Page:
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American ShipperShipping

Dogfight continues over U.S., EU aircraft subsidy claims

The World Trade Organization on Friday issued a compliance panel report in which the United States said it rejects nearly all the European Union’s claims that U.S. subsidies to Boeing have harmed Airbus’s ability to sell large commercial planes.

   The World Trade Organization (WTO) on Friday issued a compliance panel report in which the United States said it rejects nearly all the European Union’s claims that U.S. subsidies to Boeing have harmed Airbus’s ability to sell large commercial planes.
   The EU challenged 29 U.S. state and federal programs that allegedly conferred $10.4 billion over six years in subsidies to Boeing, but the panel found that 28 of the 29 programs were consistent with WTO rules.
   The WTO panel found only one state-level program, which had an average value of about $110 million in the 2013-2015 period, to be contrary to WTO rules. The United States said it disagrees and plans to appeal this finding. 
   The Office of the U.S. Trade Representative noted that in September 2016, a WTO panel found that the European Union failed to remove existing WTO-inconsistent subsidies and further breached the trade body’s rules by giving Airbus billions of dollars in additional subsidies.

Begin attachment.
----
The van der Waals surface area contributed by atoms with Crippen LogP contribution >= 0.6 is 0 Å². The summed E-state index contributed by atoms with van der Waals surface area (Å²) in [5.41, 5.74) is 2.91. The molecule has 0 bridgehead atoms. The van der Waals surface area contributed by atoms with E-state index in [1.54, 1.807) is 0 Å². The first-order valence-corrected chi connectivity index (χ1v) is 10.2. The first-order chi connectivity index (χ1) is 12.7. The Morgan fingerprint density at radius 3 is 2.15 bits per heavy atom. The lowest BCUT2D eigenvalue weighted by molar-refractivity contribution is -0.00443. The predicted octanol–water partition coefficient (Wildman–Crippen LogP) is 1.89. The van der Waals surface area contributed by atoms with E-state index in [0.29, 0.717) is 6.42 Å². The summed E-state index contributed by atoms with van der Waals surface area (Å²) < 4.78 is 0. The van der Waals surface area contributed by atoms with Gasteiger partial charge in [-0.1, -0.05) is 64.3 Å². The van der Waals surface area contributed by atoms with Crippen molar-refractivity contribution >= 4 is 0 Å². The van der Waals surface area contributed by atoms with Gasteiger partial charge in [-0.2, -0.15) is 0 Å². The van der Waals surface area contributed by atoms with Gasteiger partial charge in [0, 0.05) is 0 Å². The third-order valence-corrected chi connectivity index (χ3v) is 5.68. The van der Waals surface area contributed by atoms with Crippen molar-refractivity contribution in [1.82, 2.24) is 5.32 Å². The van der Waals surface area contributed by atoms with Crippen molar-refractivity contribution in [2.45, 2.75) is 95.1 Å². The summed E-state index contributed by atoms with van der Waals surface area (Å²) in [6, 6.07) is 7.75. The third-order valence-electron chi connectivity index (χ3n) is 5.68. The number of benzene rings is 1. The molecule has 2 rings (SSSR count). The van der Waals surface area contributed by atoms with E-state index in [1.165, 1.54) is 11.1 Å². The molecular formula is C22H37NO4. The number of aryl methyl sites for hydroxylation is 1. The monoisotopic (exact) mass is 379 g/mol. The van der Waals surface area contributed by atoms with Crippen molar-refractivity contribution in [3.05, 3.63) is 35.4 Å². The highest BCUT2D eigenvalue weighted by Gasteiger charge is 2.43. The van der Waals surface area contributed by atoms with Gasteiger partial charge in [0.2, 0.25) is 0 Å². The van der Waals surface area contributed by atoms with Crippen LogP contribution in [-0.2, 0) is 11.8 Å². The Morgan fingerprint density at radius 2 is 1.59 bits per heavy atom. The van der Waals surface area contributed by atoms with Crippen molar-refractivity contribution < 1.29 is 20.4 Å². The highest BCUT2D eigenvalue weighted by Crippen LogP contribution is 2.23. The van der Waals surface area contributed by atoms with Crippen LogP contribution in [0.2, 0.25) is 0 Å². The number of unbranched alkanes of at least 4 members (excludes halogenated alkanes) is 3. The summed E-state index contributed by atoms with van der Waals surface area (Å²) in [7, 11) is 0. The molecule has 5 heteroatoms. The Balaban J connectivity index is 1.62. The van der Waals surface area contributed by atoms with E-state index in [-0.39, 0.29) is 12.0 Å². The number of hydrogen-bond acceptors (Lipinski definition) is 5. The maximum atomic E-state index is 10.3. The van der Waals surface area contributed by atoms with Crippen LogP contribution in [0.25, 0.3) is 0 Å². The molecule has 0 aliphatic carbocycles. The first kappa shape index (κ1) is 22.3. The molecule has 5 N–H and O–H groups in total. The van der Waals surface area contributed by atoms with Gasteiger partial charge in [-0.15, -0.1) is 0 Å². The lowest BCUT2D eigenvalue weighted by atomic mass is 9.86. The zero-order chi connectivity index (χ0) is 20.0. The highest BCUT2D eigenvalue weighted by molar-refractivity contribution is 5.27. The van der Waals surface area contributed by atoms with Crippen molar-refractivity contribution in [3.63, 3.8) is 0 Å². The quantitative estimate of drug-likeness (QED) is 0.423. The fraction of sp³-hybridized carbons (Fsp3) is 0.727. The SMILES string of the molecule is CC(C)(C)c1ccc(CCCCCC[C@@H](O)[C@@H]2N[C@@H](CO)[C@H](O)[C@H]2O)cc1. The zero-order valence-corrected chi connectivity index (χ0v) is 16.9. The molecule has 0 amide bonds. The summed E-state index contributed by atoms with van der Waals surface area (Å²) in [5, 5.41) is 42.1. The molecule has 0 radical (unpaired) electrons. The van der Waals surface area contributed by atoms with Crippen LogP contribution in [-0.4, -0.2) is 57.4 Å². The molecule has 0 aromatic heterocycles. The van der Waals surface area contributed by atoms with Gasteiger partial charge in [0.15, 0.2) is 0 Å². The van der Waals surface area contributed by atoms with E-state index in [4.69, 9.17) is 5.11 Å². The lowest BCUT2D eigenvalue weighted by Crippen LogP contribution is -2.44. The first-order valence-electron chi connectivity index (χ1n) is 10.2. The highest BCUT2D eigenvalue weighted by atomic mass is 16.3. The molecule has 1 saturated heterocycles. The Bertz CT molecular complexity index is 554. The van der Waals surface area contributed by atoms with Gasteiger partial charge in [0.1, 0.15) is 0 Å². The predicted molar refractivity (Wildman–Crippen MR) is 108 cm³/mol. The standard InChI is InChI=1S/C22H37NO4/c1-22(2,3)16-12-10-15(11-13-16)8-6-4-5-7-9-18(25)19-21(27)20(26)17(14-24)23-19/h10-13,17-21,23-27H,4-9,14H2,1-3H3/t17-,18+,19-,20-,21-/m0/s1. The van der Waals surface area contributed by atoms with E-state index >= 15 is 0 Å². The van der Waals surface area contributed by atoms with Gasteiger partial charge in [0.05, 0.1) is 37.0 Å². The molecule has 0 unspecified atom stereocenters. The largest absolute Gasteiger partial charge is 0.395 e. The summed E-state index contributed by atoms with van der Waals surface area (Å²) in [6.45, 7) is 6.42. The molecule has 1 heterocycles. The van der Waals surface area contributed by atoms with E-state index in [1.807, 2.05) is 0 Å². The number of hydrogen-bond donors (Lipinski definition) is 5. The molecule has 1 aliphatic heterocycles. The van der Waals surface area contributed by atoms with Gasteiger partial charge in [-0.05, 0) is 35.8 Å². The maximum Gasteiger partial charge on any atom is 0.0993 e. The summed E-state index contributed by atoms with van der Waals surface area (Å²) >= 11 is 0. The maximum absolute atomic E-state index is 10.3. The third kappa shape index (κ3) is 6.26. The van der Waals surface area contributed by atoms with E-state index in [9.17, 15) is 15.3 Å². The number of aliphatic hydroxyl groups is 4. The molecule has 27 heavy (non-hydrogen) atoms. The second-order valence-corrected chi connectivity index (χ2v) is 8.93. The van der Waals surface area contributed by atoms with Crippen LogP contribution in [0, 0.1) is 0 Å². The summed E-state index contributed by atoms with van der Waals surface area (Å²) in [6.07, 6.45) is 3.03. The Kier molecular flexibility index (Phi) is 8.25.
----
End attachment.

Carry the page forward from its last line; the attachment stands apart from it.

For years, the United States and European Union have been locked in a public dogfight over claims of illegal and excessive subsidies to their respective aircraft manufacturing giants – Airbus and Boeing.
   “The WTO report confirms what we have always said: the United States does not provide subsidies even remotely comparable to the uniquely large and uniquely harmful EU subsidies to Airbus,” said U.S. Trade Representative Robert Lighthizer in a statement. “It is time for the EU to stop making excuses and instead to join us in negotiating a settlement to remove all WTO-inconsistent subsidies so that our world-class aircraft manufacturers can compete on a level playing field.”
   However, the EU also claimed victory on Friday, stating that the WTO panel’s findings actually prove the U.S. illegally subsidizes Boeing.
   Specifically, the EU said the ruling backs its position that the U.S. not only failed to remove the existing subsidies but has “extended them and added significant new distorting subsidies,” including incentives from South Carolina and a Federal Aviation Administration research and development program.
   “The panel agrees that the U.S. has simply ignored existing WTO rulings and has continued to subsidize Boeing,” said EU Trade Commissioner Cecilia Malmström. “We will continue to firmly defend our industry to ensure we have a level-playing-field.”
   Under WTO rules, the panel report will be adopted if either party requests within 60 days of the report’s circulation, or either party may appeal the report before it is adopted. 

Chris Gillis

Located in the Washington, D.C. area, Chris Gillis primarily reports on regulatory and legislative topics that impact cross-border trade. He joined American Shipper in 1994, shortly after graduating from Mount St. Mary’s College in Emmitsburg, Md., with a degree in international business and economics.